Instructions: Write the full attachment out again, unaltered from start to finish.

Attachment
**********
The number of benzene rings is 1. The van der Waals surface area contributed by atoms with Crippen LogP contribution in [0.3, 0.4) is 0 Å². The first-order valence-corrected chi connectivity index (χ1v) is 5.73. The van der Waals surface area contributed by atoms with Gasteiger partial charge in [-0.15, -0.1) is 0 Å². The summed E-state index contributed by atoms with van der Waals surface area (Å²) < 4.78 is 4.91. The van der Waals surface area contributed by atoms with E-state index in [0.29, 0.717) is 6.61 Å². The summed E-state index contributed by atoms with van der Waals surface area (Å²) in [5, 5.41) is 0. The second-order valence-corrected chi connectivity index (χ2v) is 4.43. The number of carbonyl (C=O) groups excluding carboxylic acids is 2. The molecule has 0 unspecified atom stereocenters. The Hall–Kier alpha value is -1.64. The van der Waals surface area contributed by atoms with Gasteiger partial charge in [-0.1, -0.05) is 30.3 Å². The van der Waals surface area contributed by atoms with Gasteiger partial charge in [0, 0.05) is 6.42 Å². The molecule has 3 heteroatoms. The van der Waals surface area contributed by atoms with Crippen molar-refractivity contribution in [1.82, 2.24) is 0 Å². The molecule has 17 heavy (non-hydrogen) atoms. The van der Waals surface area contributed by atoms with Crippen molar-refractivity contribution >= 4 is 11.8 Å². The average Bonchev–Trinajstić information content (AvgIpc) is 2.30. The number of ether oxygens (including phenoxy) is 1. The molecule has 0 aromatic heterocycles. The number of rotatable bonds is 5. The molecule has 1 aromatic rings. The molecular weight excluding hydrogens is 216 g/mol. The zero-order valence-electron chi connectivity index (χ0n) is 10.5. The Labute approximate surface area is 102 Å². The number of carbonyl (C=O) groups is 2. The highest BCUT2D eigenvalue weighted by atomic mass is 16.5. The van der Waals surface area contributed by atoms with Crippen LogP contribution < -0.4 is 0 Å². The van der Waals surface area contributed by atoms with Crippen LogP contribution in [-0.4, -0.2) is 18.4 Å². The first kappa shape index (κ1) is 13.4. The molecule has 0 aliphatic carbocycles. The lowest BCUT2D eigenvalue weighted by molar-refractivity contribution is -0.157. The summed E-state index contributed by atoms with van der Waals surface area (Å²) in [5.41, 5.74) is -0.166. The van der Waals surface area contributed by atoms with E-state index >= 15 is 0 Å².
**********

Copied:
The number of benzene rings is 1. The van der Waals surface area contributed by atoms with Crippen LogP contribution in [0.3, 0.4) is 0 Å². The first-order valence-corrected chi connectivity index (χ1v) is 5.73. The van der Waals surface area contributed by atoms with Gasteiger partial charge in [-0.15, -0.1) is 0 Å². The summed E-state index contributed by atoms with van der Waals surface area (Å²) < 4.78 is 4.91. The van der Waals surface area contributed by atoms with E-state index in [0.29, 0.717) is 6.61 Å². The summed E-state index contributed by atoms with van der Waals surface area (Å²) in [5, 5.41) is 0. The second-order valence-corrected chi connectivity index (χ2v) is 4.43. The number of carbonyl (C=O) groups excluding carboxylic acids is 2. The molecule has 0 unspecified atom stereocenters. The Hall–Kier alpha value is -1.64. The van der Waals surface area contributed by atoms with Gasteiger partial charge in [-0.1, -0.05) is 30.3 Å². The van der Waals surface area contributed by atoms with Gasteiger partial charge in [0, 0.05) is 6.42 Å². The molecule has 3 heteroatoms. The van der Waals surface area contributed by atoms with Crippen molar-refractivity contribution in [1.82, 2.24) is 0 Å². The molecule has 17 heavy (non-hydrogen) atoms. The van der Waals surface area contributed by atoms with Crippen molar-refractivity contribution >= 4 is 11.8 Å². The average Bonchev–Trinajstić information content (AvgIpc) is 2.30. The number of ether oxygens (including phenoxy) is 1. The molecule has 0 aromatic heterocycles. The number of rotatable bonds is 5. The molecule has 1 aromatic rings. The molecular weight excluding hydrogens is 216 g/mol. The zero-order valence-electron chi connectivity index (χ0n) is 10.5. The Labute approximate surface area is 102 Å². The number of carbonyl (C=O) groups is 2. The highest BCUT2D eigenvalue weighted by atomic mass is 16.5. The van der Waals surface area contributed by atoms with Crippen LogP contribution < -0.4 is 0 Å². The van der Waals surface area contributed by atoms with Crippen LogP contribution in [-0.4, -0.2) is 18.4 Å². The first kappa shape index (κ1) is 13.4. The molecule has 0 aliphatic carbocycles. The lowest BCUT2D eigenvalue weighted by molar-refractivity contribution is -0.157. The summed E-state index contributed by atoms with van der Waals surface area (Å²) in [5.41, 5.74) is -0.166. The van der Waals surface area contributed by atoms with E-state index >= 15 is 0 Å².